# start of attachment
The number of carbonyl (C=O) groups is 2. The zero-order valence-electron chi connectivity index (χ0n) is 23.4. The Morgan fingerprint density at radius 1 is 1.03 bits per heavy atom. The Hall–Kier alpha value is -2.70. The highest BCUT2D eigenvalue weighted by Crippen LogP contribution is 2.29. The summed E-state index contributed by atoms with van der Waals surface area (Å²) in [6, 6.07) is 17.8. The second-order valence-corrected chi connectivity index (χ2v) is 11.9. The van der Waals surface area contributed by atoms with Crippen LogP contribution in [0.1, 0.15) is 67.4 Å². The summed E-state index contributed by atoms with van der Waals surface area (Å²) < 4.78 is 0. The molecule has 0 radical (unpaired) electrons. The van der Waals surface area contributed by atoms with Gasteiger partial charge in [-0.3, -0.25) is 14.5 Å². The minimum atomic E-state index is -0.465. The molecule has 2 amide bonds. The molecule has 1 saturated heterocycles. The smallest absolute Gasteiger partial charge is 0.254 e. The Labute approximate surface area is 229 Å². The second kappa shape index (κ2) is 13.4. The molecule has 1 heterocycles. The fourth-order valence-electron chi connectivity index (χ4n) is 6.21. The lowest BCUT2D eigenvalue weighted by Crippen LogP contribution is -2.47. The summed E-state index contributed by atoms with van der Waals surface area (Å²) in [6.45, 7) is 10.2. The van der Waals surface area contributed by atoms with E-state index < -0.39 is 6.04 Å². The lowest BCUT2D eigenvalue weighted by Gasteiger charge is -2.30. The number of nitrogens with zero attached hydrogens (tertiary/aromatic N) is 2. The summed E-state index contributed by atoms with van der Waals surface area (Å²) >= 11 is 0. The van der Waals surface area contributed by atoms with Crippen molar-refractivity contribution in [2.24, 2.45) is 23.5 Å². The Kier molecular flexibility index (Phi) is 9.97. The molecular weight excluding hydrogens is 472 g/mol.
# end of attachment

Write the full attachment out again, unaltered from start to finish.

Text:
The number of carbonyl (C=O) groups is 2. The zero-order valence-electron chi connectivity index (χ0n) is 23.4. The Morgan fingerprint density at radius 1 is 1.03 bits per heavy atom. The Hall–Kier alpha value is -2.70. The highest BCUT2D eigenvalue weighted by Crippen LogP contribution is 2.29. The summed E-state index contributed by atoms with van der Waals surface area (Å²) in [6, 6.07) is 17.8. The second-order valence-corrected chi connectivity index (χ2v) is 11.9. The van der Waals surface area contributed by atoms with Crippen LogP contribution in [0.1, 0.15) is 67.4 Å². The summed E-state index contributed by atoms with van der Waals surface area (Å²) < 4.78 is 0. The molecule has 0 radical (unpaired) electrons. The van der Waals surface area contributed by atoms with Gasteiger partial charge in [-0.3, -0.25) is 14.5 Å². The minimum atomic E-state index is -0.465. The molecule has 2 amide bonds. The molecule has 1 saturated heterocycles. The smallest absolute Gasteiger partial charge is 0.254 e. The Labute approximate surface area is 229 Å². The second kappa shape index (κ2) is 13.4. The molecule has 1 heterocycles. The fourth-order valence-electron chi connectivity index (χ4n) is 6.21. The lowest BCUT2D eigenvalue weighted by Crippen LogP contribution is -2.47. The summed E-state index contributed by atoms with van der Waals surface area (Å²) in [6.45, 7) is 10.2. The van der Waals surface area contributed by atoms with E-state index < -0.39 is 6.04 Å². The lowest BCUT2D eigenvalue weighted by Gasteiger charge is -2.30. The number of nitrogens with zero attached hydrogens (tertiary/aromatic N) is 2. The summed E-state index contributed by atoms with van der Waals surface area (Å²) >= 11 is 0. The van der Waals surface area contributed by atoms with Crippen molar-refractivity contribution in [2.24, 2.45) is 23.5 Å². The Kier molecular flexibility index (Phi) is 9.97. The molecular weight excluding hydrogens is 472 g/mol.